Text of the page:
Border Communities At The Edge Of The Roman Empire: Processes Of Change In The Civitas Cananefatium by Jasper De BruinBorder Communities At The Edge Of The Roman Empire: Processes Of Change In The Civitas Cananefatium by Jasper De Bruin

Border Communities At The Edge Of The Roman Empire: Processes Of Change In The Civitas Cananefatium

byJasper De Bruin

Hardcover | February 25, 2019

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In Roman times, the area between the Lower Rhine and the Meuse in the present day province of South Holland in the Netherlands, was known as the administrative district of the community of the Cananefates (the civitas Cananefatium). The formation of this community, as well as the changes that took place within this group, were researched by means of a systematic analysis of the archaeological remains. In order to understand the role of the Roman state in these processes, the urban and military communities were also studied. In this way an overview was created of an administrative region in which aspects such as the interaction between the different groups, the character of the rural community and the differences with other rural groups along the borders of the Roman Empire could be studied.
Dr. Jasper de Bruin (1976) graduated in Archaeology of the Roman period at the University of Amsterdam and started working as a lecturer at Leiden University in 2006, where he completed his Ph.D. thesis in 2017. Currently, he is employed as assistant professor at Leiden University, where he teaches about and researches the Roman period...
Title:Border Communities At The Edge Of The Roman Empire: Processes Of Change In The Civitas CananefatiumFormat:HardcoverProduct dimensions:308 pages, 11.7 × 8.3 × 0.98 inShipping dimensions:11.7 × 8.3 × 0.98 inPublished:February 25, 2019Publisher:Amsterdam University PressLanguage:English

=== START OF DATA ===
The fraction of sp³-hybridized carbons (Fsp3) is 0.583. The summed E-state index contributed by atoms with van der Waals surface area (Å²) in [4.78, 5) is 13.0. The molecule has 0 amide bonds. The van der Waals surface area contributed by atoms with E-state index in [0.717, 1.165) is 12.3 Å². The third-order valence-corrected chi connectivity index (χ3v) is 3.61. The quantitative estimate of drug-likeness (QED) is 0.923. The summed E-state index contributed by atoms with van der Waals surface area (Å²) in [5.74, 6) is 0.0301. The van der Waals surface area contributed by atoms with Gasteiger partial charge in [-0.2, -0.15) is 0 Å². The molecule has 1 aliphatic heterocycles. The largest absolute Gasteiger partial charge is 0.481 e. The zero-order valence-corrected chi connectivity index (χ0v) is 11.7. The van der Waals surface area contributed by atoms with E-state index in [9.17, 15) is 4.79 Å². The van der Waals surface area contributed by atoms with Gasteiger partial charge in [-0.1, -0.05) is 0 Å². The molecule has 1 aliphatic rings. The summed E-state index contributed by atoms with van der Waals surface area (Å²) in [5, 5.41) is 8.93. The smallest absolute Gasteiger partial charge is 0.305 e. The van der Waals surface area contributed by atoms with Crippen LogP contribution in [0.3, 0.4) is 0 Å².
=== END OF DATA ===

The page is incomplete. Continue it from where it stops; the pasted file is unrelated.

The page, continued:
The following ISBNs are associated with this title:

ISBN - 10:9463728104

ISBN - 13:9789463728102


Table of Contents

Acknowledgements1. Introduction1.1 The Cananefates1.2 Theme, aims and main research questions1.3 Rural versus Roman1.4 Migration and ethnogenesis1.5 Becoming Roman?1.6 Returning auxiliary veterans1.7 Community1.8 Research history and strategy1.9 Structure of the text2 . Landscape and habitation2.1 Brief geological history of the area from the Iron Age to the beginning of the Roman period2.2 The landscape according to historical sources2.3 The landscape according to geological and archaeological sources2.4 The 'Woudgronden' ('Forest soils')2.5 Post-Roman erosion and disturbances2.6 Perception of the landscape2.7 The settlements2.8 Administrative division of the area3 . The Roman military community3.1 Development of the limes3.2 Military structures along the limes3.3 Secondary military structures along the limes3.4 Military Infrastructure3.5 Rural settlements in the limes zone3.6 Military structures in the coastal area south of the limes3.7 The military economy3.8 The military community: a synthesis4 . The urban community4.1 Roads4.2 The administrative center in Voorburg4.3 The urban community5 . The rural community5.1 Introduction5.2 The Late Iron Age (250 BC - 1AD)5.3 A habitation hiatus?5.4 New inhabitants in the 1st century5.5 The rural settlements between 50 and 275/3005.6 Burials and cemeteries5.7 Religion5.8 Ditch systems, dams, and culverts5.9 The rural economy5.10 The end of the rural habitation5.11 Continuity into the Early Middle Ages5.12 The rural community6 . Synthesis6.1 The first half of the 1st century6.2 The second half of the 1st century6.3 The first half of the 2nd century6.4 The second half of the 2nd century6.5 The first half of the 3rd century6.6 The second half of the 3rd century6.7 The 4th century and later6.8 Synopsis7 . ConclusionsBibliographyAbbreviationsReferencesClassical sourcesModern sourcesAppendix 1. Roman period settlements in the research areaMapsMap 1: Settlements, plotted onto a topographical mapMap 2: Detail of the south-western part of the research area, with a cluster of settlements, plotted onto a topographical map of the research area